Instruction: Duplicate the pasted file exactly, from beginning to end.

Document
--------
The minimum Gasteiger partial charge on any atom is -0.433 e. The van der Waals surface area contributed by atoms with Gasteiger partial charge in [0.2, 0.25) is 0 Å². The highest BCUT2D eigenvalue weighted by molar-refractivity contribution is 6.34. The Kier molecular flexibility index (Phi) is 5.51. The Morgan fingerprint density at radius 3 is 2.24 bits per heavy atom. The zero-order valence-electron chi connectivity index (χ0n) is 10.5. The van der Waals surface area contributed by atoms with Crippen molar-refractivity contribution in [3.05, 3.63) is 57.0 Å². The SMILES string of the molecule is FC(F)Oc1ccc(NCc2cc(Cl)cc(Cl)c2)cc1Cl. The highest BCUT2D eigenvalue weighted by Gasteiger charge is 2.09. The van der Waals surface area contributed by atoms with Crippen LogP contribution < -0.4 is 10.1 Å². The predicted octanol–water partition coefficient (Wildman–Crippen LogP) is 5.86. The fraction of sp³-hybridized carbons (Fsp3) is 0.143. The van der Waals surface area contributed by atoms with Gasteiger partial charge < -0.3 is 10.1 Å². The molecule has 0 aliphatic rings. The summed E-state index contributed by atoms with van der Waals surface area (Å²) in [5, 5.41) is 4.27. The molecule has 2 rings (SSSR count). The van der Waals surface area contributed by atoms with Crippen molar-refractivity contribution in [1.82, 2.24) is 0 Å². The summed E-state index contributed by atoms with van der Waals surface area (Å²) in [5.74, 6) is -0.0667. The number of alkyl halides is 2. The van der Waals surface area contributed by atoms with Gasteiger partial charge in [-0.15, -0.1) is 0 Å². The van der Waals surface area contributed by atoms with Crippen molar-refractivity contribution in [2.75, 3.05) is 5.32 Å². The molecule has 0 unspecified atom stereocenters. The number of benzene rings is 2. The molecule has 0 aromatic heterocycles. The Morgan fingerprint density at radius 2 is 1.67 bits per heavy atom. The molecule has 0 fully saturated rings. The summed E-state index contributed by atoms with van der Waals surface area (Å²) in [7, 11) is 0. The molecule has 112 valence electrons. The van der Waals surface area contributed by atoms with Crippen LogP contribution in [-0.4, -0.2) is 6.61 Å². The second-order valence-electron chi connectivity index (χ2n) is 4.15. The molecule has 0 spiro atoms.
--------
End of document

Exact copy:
The minimum Gasteiger partial charge on any atom is -0.433 e. The van der Waals surface area contributed by atoms with Gasteiger partial charge in [0.2, 0.25) is 0 Å². The highest BCUT2D eigenvalue weighted by molar-refractivity contribution is 6.34. The Kier molecular flexibility index (Phi) is 5.51. The Morgan fingerprint density at radius 3 is 2.24 bits per heavy atom. The zero-order valence-electron chi connectivity index (χ0n) is 10.5. The van der Waals surface area contributed by atoms with Crippen molar-refractivity contribution in [3.05, 3.63) is 57.0 Å². The SMILES string of the molecule is FC(F)Oc1ccc(NCc2cc(Cl)cc(Cl)c2)cc1Cl. The highest BCUT2D eigenvalue weighted by Gasteiger charge is 2.09. The van der Waals surface area contributed by atoms with Crippen LogP contribution < -0.4 is 10.1 Å². The predicted octanol–water partition coefficient (Wildman–Crippen LogP) is 5.86. The fraction of sp³-hybridized carbons (Fsp3) is 0.143. The van der Waals surface area contributed by atoms with Gasteiger partial charge < -0.3 is 10.1 Å². The molecule has 0 aliphatic rings. The summed E-state index contributed by atoms with van der Waals surface area (Å²) in [5, 5.41) is 4.27. The molecule has 2 rings (SSSR count). The van der Waals surface area contributed by atoms with Crippen molar-refractivity contribution in [1.82, 2.24) is 0 Å². The summed E-state index contributed by atoms with van der Waals surface area (Å²) in [5.74, 6) is -0.0667. The number of alkyl halides is 2. The van der Waals surface area contributed by atoms with Gasteiger partial charge in [-0.15, -0.1) is 0 Å². The van der Waals surface area contributed by atoms with Crippen molar-refractivity contribution in [2.75, 3.05) is 5.32 Å². The molecule has 0 unspecified atom stereocenters. The number of benzene rings is 2. The molecule has 0 aromatic heterocycles. The Morgan fingerprint density at radius 2 is 1.67 bits per heavy atom. The molecule has 0 fully saturated rings. The summed E-state index contributed by atoms with van der Waals surface area (Å²) in [7, 11) is 0. The molecule has 112 valence electrons. The van der Waals surface area contributed by atoms with Crippen LogP contribution in [-0.4, -0.2) is 6.61 Å². The second-order valence-electron chi connectivity index (χ2n) is 4.15. The molecule has 0 spiro atoms.